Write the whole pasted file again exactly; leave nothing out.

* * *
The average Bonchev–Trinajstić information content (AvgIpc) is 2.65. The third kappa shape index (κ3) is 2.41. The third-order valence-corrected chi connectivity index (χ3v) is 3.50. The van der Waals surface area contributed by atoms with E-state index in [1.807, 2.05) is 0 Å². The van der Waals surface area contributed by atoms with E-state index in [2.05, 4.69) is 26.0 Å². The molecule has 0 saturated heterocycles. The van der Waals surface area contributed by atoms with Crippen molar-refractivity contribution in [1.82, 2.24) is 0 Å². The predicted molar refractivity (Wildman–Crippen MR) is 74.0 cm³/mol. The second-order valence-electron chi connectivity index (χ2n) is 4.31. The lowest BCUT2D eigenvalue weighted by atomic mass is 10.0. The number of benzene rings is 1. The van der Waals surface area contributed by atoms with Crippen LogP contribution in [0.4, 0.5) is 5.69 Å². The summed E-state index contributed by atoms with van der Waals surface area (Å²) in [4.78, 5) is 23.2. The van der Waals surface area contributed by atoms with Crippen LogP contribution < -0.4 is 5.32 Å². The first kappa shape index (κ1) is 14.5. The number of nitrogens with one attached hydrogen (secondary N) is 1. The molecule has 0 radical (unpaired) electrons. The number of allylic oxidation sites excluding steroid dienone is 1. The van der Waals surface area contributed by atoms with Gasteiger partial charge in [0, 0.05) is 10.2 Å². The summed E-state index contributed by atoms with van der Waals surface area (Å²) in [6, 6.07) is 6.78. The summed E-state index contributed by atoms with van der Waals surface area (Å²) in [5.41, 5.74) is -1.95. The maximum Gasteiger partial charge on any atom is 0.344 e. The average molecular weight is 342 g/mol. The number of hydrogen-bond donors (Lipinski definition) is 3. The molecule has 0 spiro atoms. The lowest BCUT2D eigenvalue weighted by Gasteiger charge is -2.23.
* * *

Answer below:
The average Bonchev–Trinajstić information content (AvgIpc) is 2.65. The third kappa shape index (κ3) is 2.41. The third-order valence-corrected chi connectivity index (χ3v) is 3.50. The van der Waals surface area contributed by atoms with E-state index in [1.807, 2.05) is 0 Å². The van der Waals surface area contributed by atoms with E-state index in [2.05, 4.69) is 26.0 Å². The molecule has 0 saturated heterocycles. The van der Waals surface area contributed by atoms with Crippen molar-refractivity contribution in [1.82, 2.24) is 0 Å². The predicted molar refractivity (Wildman–Crippen MR) is 74.0 cm³/mol. The second-order valence-electron chi connectivity index (χ2n) is 4.31. The lowest BCUT2D eigenvalue weighted by atomic mass is 10.0. The number of benzene rings is 1. The van der Waals surface area contributed by atoms with Crippen LogP contribution in [0.4, 0.5) is 5.69 Å². The summed E-state index contributed by atoms with van der Waals surface area (Å²) in [4.78, 5) is 23.2. The van der Waals surface area contributed by atoms with Crippen LogP contribution < -0.4 is 5.32 Å². The first kappa shape index (κ1) is 14.5. The number of nitrogens with one attached hydrogen (secondary N) is 1. The molecule has 0 radical (unpaired) electrons. The number of allylic oxidation sites excluding steroid dienone is 1. The van der Waals surface area contributed by atoms with Gasteiger partial charge in [0, 0.05) is 10.2 Å². The summed E-state index contributed by atoms with van der Waals surface area (Å²) in [6, 6.07) is 6.78. The summed E-state index contributed by atoms with van der Waals surface area (Å²) in [5.41, 5.74) is -1.95. The maximum Gasteiger partial charge on any atom is 0.344 e. The average molecular weight is 342 g/mol. The number of hydrogen-bond donors (Lipinski definition) is 3. The molecule has 0 spiro atoms. The lowest BCUT2D eigenvalue weighted by Gasteiger charge is -2.23.